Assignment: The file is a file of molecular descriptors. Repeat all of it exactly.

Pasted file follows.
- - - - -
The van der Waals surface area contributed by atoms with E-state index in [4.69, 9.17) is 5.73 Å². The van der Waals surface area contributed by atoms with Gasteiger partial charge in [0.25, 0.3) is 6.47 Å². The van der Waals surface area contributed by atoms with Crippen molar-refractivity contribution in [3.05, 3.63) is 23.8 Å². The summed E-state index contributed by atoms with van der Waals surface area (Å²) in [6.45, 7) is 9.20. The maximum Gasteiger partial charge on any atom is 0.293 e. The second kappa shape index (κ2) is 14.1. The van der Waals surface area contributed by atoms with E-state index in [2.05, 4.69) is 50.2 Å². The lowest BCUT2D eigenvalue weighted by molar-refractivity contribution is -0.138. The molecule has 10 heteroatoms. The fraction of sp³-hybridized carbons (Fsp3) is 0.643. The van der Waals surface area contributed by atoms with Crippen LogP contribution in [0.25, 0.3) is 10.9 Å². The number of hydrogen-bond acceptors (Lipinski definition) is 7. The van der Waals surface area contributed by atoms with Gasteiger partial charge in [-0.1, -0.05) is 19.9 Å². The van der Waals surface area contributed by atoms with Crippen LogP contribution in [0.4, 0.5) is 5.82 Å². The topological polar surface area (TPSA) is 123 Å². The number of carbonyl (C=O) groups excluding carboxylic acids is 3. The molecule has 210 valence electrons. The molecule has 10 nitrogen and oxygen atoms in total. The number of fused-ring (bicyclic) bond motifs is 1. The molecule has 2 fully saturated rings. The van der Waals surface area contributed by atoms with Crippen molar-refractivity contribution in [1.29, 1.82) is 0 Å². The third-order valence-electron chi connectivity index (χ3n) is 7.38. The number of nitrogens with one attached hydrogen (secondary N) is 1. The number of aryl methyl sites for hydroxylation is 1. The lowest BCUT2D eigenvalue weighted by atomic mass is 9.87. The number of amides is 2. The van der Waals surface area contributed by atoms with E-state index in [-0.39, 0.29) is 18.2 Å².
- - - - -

The van der Waals surface area contributed by atoms with E-state index in [4.69, 9.17) is 5.73 Å². The van der Waals surface area contributed by atoms with Gasteiger partial charge in [0.25, 0.3) is 6.47 Å². The van der Waals surface area contributed by atoms with Crippen molar-refractivity contribution in [3.05, 3.63) is 23.8 Å². The summed E-state index contributed by atoms with van der Waals surface area (Å²) in [6.45, 7) is 9.20. The maximum Gasteiger partial charge on any atom is 0.293 e. The second kappa shape index (κ2) is 14.1. The van der Waals surface area contributed by atoms with E-state index in [2.05, 4.69) is 50.2 Å². The lowest BCUT2D eigenvalue weighted by molar-refractivity contribution is -0.138. The molecule has 10 heteroatoms. The fraction of sp³-hybridized carbons (Fsp3) is 0.643. The van der Waals surface area contributed by atoms with Crippen LogP contribution in [0.25, 0.3) is 10.9 Å². The number of hydrogen-bond acceptors (Lipinski definition) is 7. The van der Waals surface area contributed by atoms with Gasteiger partial charge in [-0.1, -0.05) is 19.9 Å². The van der Waals surface area contributed by atoms with Crippen LogP contribution in [0.4, 0.5) is 5.82 Å². The topological polar surface area (TPSA) is 123 Å². The number of carbonyl (C=O) groups excluding carboxylic acids is 3. The molecule has 210 valence electrons. The molecule has 10 nitrogen and oxygen atoms in total. The number of fused-ring (bicyclic) bond motifs is 1. The molecule has 2 fully saturated rings. The van der Waals surface area contributed by atoms with Crippen molar-refractivity contribution in [1.29, 1.82) is 0 Å². The third-order valence-electron chi connectivity index (χ3n) is 7.38. The number of nitrogens with one attached hydrogen (secondary N) is 1. The number of aryl methyl sites for hydroxylation is 1. The lowest BCUT2D eigenvalue weighted by atomic mass is 9.87. The number of amides is 2. The van der Waals surface area contributed by atoms with E-state index in [-0.39, 0.29) is 18.2 Å².